Today we've lost computing pioneer Dennis Ritchie. For those not familiar with Dr. Ritchie, he was the co-inventor of the Unix operating system (with Ken Thompson), and the C programming language (with Brian Kernighan), both of which are an integral part of Maple's history.
When Gaston Gonnet implemented the very first version of the Maple kernel, he wanted to do it in the then-new C language, for the hardware and operating system independence that it provided. Unfortunately, no C compiler was readily available at that time, and he had to use B (the predecessor to C on which Ritchie based his work) instead. With the use of a custom macro preprocessor, it was possible to write the code to build with either a B or C compiler, so when a C compiler did become available, the switch was made relatively painlessly. The Maple kernel has been in C ever since.
Dr. Ritchie hit a sweet spot with the design of C. It is high-level enough that it looks like a normal, modern, structured programming language. At the same time, it is low-level enough to be extremely efficient. It is well suited to writing operating systems, parsers, interpreters, and efficient data manipulation functions. Elements of all of these are found in Maple's kernel.
Although the first B, and later C, implementation of Maple was done on a Honeywell computer running a proprietary operating system (GCOS if I recall), almost all subsequent work was done in the much more flexible, and programmer-friendly, UNIX operating system. In the early days of the University of Waterloo's Symbolic Computation Group (the birthplace of Maple), it was not uncommon for half a dozen developers to work simultaneously (via serial terminals) on our VAX minicomputer running BSD Unix. That computer had ONE megabyte (NOT gigabyte) of memory, and readily supported multiple simultaneous Maple sessions (although a single user running the Lisp-based EMACS text editor could bring it to its knees). This is a testament to both C as a language for developing efficient code, and UNIX as an operating system that made efficient use of the hardware.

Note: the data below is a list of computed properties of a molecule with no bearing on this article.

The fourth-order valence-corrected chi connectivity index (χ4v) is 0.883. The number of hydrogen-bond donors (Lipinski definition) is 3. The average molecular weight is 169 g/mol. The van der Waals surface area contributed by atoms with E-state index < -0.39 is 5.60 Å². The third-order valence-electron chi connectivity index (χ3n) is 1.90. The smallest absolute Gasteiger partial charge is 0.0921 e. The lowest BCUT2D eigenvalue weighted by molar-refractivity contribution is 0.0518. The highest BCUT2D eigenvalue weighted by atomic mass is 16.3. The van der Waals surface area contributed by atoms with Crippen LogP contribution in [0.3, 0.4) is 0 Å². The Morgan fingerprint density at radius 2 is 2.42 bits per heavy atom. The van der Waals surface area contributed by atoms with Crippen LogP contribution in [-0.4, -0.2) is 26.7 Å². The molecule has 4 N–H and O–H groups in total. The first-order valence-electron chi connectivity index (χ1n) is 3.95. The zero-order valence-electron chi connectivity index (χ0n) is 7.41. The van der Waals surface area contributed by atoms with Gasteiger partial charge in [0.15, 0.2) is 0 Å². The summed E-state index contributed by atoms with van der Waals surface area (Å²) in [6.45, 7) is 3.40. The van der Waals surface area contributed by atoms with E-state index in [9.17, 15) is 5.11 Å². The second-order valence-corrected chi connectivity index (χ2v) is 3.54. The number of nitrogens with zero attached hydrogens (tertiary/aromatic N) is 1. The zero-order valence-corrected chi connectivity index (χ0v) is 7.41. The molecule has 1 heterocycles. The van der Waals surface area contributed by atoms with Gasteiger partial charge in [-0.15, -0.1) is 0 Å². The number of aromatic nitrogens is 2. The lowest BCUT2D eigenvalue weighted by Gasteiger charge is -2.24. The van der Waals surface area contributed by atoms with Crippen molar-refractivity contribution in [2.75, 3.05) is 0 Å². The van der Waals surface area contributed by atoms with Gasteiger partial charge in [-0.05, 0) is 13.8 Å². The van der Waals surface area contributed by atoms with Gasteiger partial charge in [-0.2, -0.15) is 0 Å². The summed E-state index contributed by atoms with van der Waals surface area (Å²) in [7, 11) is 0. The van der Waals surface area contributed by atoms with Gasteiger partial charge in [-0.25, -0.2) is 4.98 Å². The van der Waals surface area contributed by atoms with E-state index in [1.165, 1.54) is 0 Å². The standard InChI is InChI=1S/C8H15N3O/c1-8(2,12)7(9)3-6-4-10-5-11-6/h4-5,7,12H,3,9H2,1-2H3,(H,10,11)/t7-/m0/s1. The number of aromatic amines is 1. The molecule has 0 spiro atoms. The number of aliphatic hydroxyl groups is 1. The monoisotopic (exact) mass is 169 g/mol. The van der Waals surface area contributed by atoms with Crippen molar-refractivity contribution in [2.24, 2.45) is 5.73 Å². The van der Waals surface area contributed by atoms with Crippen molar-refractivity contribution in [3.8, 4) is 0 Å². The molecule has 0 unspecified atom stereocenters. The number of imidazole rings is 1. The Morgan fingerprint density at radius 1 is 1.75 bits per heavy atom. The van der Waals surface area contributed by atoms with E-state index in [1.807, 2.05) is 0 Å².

To this day, Maple kernel development continues primarily in C, sometimes C++. Many of our developers work on PCs running Linux, an open-source UNIX clone. Others use Macintoshes running OSX, built on top
of UNIX. Those of us using Windows all use "cygwin", a shell and compatibility layer that make it look and work almost like UNIX.
Thank you Dennis Ritchie. You will be missed, but your legacy will live on for a very long time. We truly stand, and work, on the shoulders of giants.